This has a few of benefits. First, the site is future-proofed–plain text means I can move to a different engine any time I want, as the content is stored in a format that’s easy to extract and transform. Second, the ecosystem of tools to handle text files generally, and YAML and markdown specifically, is enormous, which means I can lean on all that existing infrastructure to do interesting things.
In this post I’ll cover the first of two examples where I’ve taken advantage of these benefits to produce, not just this website, but beautiful PDFs, ebooks, and even Word documents, from the same source content.Continue reading...
I used to use Goodreads for tracking/reviewing books I’ve read. Then Amazon bought them and I decided to move all that stuff to my own blog. This is how I did it!
So while it turns out I forgot I’d posted about this topic a while ago, it seemed worth revisiting and writing a focused post on how I’m book blogging.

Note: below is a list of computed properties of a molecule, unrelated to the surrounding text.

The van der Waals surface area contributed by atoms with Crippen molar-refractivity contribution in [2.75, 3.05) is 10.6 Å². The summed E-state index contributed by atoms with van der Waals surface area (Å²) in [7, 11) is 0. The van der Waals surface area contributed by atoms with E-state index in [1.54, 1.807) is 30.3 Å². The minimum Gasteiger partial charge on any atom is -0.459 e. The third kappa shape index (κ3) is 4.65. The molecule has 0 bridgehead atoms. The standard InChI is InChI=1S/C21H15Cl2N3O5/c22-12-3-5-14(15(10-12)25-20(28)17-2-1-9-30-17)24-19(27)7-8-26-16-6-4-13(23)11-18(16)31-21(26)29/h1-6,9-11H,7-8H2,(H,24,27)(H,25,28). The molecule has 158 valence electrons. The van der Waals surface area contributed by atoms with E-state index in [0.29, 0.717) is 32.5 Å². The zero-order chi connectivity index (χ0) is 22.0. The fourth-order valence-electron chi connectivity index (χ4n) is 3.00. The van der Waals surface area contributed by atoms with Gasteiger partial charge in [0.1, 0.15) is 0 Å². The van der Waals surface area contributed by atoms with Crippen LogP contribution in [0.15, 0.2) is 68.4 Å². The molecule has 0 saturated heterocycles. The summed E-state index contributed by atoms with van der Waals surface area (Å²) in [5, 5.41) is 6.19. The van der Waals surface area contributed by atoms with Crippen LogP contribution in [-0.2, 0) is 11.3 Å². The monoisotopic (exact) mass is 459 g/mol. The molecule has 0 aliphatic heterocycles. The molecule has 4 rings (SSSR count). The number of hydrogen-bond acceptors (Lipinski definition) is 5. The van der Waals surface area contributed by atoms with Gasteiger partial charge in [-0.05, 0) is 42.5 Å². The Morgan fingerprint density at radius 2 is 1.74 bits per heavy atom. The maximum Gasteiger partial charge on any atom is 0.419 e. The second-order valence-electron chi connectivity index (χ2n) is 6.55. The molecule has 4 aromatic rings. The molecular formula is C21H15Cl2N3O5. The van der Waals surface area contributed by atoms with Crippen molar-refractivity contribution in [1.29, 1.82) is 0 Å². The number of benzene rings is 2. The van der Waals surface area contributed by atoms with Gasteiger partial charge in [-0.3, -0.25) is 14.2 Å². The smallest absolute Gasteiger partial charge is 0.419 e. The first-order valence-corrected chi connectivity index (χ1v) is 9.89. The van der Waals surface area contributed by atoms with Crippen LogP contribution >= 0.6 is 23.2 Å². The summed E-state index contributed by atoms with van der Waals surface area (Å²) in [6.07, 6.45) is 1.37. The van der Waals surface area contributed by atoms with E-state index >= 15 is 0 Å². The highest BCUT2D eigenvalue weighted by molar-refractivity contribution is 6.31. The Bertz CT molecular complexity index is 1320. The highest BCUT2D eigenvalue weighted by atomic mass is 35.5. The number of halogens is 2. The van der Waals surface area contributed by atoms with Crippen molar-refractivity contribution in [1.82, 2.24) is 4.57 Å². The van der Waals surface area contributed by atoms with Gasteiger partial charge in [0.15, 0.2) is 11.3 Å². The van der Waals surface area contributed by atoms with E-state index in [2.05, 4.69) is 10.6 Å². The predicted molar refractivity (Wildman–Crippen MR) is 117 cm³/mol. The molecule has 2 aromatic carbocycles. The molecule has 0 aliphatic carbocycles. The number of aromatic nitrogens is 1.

Anyway, I don’t know about you, but I tend to have a remarkably poor memory for the books I’ve read. After I’ve finished a book or series, it doesn’t take long for the details to get washed out and for my thoughts to blur into vague recollections of what the book made me think and feel. It was for this reason that I started using Goodreads.
For me, Goodreads served a few useful functions. First, it gave me a place to track what I’m reading and, more importantly, what I’ve read. Second, it gave me a spot to jot down my thoughts about books so that, later, I could go back and read those notes and refresh my memory.
But that meant trapping all of that information in someone else’s silo, and I was never particularly comfortable with that. And when Amazon went and bought Goodreads, I basically stopped using the service, and as a result, stopped tracking my reading.
When I decided to reinvent my blog, I undertook the project with a central goal in mind: to take back control over my own data and content. To that end, book blogging was a perfect fit for this vision, and so I wanted to describe how I’ve leveraged approaches from the IndieWeb to solve this problem and scratch my own itch.Continue reading...